A Little Clarity for Contracting

Insurer and IDNs join forces, pool data, in effort to gauge the effectiveness of medical devices. Collaborative contracting will follow.

The name of a new organization designed to study the effectiveness of medical devices and contract accordingly – jointly owned by an insurer and several healthcare systems – says it all.

“There was a consistent theme that our member/owners wanted,” says Mark West, president, SharedClarity LLC. “They wanted clarity about how medical devices perform, and they wanted independent information to achieve it. And that interest was shared by all of them.”

Headquartered in Phoenix, Ariz., SharedClarity is a for-profit, limited liability corporation, jointly owned by insurer UnitedHealthcare and three healthcare systems – Dignity Health, San Francisco; Advocate Health Care, Oak Brook, Ill.; and Baylor Health Care System, Dallas, Texas. (Participants expect more IDNs to participate in future months.) Their goal is to pool their data and use it to conduct studies about the effectiveness of various medical devices, and then to collaboratively contract for the most effective ones.

Participants expect that SharedClarity will help all involved gain insight from the studies when purchasing high-cost products, including defibrillators, heart valves, knee and hip implants and stents. Executives expect that data will be available for several product categories, such as radiology, imaging, cardiology, cardiac surgical, orthopedic/spinal surgical, vascular surgical, urology and ophthalmology.

Years in the making
SharedClarity has actually been years in the making, says West, who served as vice president of supply chain management for UnitedHealthcare prior to being named president of SharedClarity. Prior to that, he was executive director of supply chain management for the Cleveland Clinic Healthcare System.

During routine business reviews involving UnitedHealthcare and Dignity Health, discussions about patient care were always at the forefront, he says. “The discussion about medical devices was a recurring theme.” Both organizations realized that they lacked independent data about the effectiveness of medical devices. “The more we talked, the more we realized that if we pulled data together, we could create a bucket of data that could be studied and that could provide new and different insights.”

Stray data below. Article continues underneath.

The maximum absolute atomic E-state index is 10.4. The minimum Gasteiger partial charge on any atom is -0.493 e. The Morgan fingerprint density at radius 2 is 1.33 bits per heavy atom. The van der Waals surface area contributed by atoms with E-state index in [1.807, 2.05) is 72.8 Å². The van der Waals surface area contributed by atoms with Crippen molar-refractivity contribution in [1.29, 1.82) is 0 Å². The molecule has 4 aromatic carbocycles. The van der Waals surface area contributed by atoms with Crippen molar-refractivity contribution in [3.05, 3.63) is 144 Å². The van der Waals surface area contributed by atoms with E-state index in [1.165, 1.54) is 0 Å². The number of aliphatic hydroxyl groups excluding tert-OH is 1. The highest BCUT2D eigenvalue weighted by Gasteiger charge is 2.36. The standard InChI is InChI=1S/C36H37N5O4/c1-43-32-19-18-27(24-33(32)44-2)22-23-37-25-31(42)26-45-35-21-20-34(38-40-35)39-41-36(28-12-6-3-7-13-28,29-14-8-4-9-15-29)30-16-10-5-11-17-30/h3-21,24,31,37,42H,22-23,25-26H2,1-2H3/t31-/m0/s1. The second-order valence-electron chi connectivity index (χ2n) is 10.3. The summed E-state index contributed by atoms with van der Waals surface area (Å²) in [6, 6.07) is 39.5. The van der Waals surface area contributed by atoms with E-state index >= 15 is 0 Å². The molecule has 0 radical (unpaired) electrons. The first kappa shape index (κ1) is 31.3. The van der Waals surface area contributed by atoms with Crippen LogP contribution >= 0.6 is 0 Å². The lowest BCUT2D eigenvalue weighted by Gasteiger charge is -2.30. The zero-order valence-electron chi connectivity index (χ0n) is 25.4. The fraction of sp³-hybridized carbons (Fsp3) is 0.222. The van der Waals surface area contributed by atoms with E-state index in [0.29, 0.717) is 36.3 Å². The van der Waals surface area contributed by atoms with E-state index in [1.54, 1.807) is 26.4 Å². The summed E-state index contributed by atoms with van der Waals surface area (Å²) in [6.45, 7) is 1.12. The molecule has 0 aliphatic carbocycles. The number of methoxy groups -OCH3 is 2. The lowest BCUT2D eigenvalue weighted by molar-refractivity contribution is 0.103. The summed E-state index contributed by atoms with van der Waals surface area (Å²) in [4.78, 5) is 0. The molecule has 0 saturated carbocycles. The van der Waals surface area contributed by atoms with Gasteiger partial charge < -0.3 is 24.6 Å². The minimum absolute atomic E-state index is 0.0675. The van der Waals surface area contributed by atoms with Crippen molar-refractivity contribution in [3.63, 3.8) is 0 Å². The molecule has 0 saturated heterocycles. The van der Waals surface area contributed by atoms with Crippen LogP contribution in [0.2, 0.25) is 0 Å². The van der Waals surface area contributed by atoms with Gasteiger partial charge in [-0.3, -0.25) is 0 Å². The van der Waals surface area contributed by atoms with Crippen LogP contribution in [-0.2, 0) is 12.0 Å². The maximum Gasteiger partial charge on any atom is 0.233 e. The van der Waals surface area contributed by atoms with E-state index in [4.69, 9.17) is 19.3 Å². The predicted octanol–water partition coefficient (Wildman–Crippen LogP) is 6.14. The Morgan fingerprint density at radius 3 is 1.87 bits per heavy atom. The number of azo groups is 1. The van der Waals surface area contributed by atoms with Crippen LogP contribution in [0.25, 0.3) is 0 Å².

Providers and payers collect loads of patient care data, but their data doesn’t always overlap, points out West. UnitedHealthcare, for example, has “longitudinal” information on about 40 million insured people in the United States, and can track procedures, doctor visits, prescriptions, lab work, physical therapy, etc. But the insurer lacks one piece of information – details on the devices used or implanted on patients. So, while UnitedHealthcare might know that a member received a coronary stent, it wouldn’t know if it was a bare metal stent or a drug-eluting one, nor would it know the manufacturer. “So, from the UnitedHealthcare perspective, that’s a huge blind spot,” says West.

Health systems, on the other hand, know and record what medical devices they implant in their patients. “Their blind spot is [the fact that] they don’t know what happened to the patient [prior to the procedure] or after he or she leaves the building,” he says.

SharedClarity’s goal, then, is to match three buckets of data:

  • Specifics on the devices that are implanted in patients.
  • Clinical information about the procedure or event.
  • Insurance claims information.

“We’ve done some piloting and have been able to triangulate these three very effectively,” says West. “We’re very excited about creating a raw data set that can be studied.”

SharedClarity’s primary goal is to study and produce evidence of the effectiveness of medical devices, resulting in better patient care. But its efforts will have cost implications as well. “If we identify products that lead to better outcomes, fewer readmissions and fewer complications, we can help take costs out for the whole industry,” says West.

In addition, SharedClarity members intend to take the results of the studies and contract as one entity with manufacturers. “We’ll use the studies to guide us on which products have the best clinical outcomes, and then we will jointly develop sourcing strategies,” he says. “Our strategy will be to [pursue] products with the best outcomes, as well as meaningful consolidation and rationalization of medical devices.” Consolidation and rationalization may be goals, but that doesn’t mean SharedClarity will single-mindedly pursue single-source or dual-source contracts in all categories. “What may work well in one product category might not work in another,” he says. Michael Georgulis, Jr., formerly with Premier health alliance, is heading up SharedClarity’s strategic sourcing initiative.

“When we negotiate with device manufacturers, we will negotiate a price tier for our member/owners, then we will negotiate another tier, which we will make available to UnitedHealthcare’s network providers,” says West. This way, UnitedHealthcare has a unique offering to provide its network providers to help them reduce costs.

The SharedClarity medical device studies will be overseen by physicians from each of the participating health systems. Optum Labs will serve as the data and research partner, with consultants from the Lewin Group overseeing the research. Studies are expected to begin later this year.